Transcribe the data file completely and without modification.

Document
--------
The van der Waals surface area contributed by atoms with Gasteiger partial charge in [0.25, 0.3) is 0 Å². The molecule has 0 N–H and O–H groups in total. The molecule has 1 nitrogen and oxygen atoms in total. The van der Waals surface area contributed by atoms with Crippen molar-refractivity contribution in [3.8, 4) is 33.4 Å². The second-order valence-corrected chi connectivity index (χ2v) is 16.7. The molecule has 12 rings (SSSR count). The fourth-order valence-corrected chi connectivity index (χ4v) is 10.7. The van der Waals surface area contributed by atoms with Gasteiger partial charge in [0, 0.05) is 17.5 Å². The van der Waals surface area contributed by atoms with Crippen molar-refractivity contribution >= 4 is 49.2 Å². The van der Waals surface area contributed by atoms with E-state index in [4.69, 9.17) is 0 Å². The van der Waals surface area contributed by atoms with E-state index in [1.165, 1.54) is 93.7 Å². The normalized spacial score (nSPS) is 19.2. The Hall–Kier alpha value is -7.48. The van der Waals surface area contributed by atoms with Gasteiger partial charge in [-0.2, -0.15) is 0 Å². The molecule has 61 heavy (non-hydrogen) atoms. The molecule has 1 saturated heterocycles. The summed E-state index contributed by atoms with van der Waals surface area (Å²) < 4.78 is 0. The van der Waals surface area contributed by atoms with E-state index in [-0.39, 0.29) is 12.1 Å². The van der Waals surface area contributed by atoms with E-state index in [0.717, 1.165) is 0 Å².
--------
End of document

The van der Waals surface area contributed by atoms with Gasteiger partial charge in [0.25, 0.3) is 0 Å². The molecule has 0 N–H and O–H groups in total. The molecule has 1 nitrogen and oxygen atoms in total. The van der Waals surface area contributed by atoms with Crippen molar-refractivity contribution in [3.8, 4) is 33.4 Å². The second-order valence-corrected chi connectivity index (χ2v) is 16.7. The molecule has 12 rings (SSSR count). The fourth-order valence-corrected chi connectivity index (χ4v) is 10.7. The van der Waals surface area contributed by atoms with Gasteiger partial charge in [0, 0.05) is 17.5 Å². The van der Waals surface area contributed by atoms with Crippen molar-refractivity contribution >= 4 is 49.2 Å². The van der Waals surface area contributed by atoms with E-state index in [4.69, 9.17) is 0 Å². The van der Waals surface area contributed by atoms with E-state index in [1.165, 1.54) is 93.7 Å². The normalized spacial score (nSPS) is 19.2. The Hall–Kier alpha value is -7.48. The van der Waals surface area contributed by atoms with Gasteiger partial charge in [-0.2, -0.15) is 0 Å². The molecule has 61 heavy (non-hydrogen) atoms. The molecule has 1 saturated heterocycles. The summed E-state index contributed by atoms with van der Waals surface area (Å²) < 4.78 is 0. The van der Waals surface area contributed by atoms with E-state index in [-0.39, 0.29) is 12.1 Å². The van der Waals surface area contributed by atoms with E-state index in [0.717, 1.165) is 0 Å².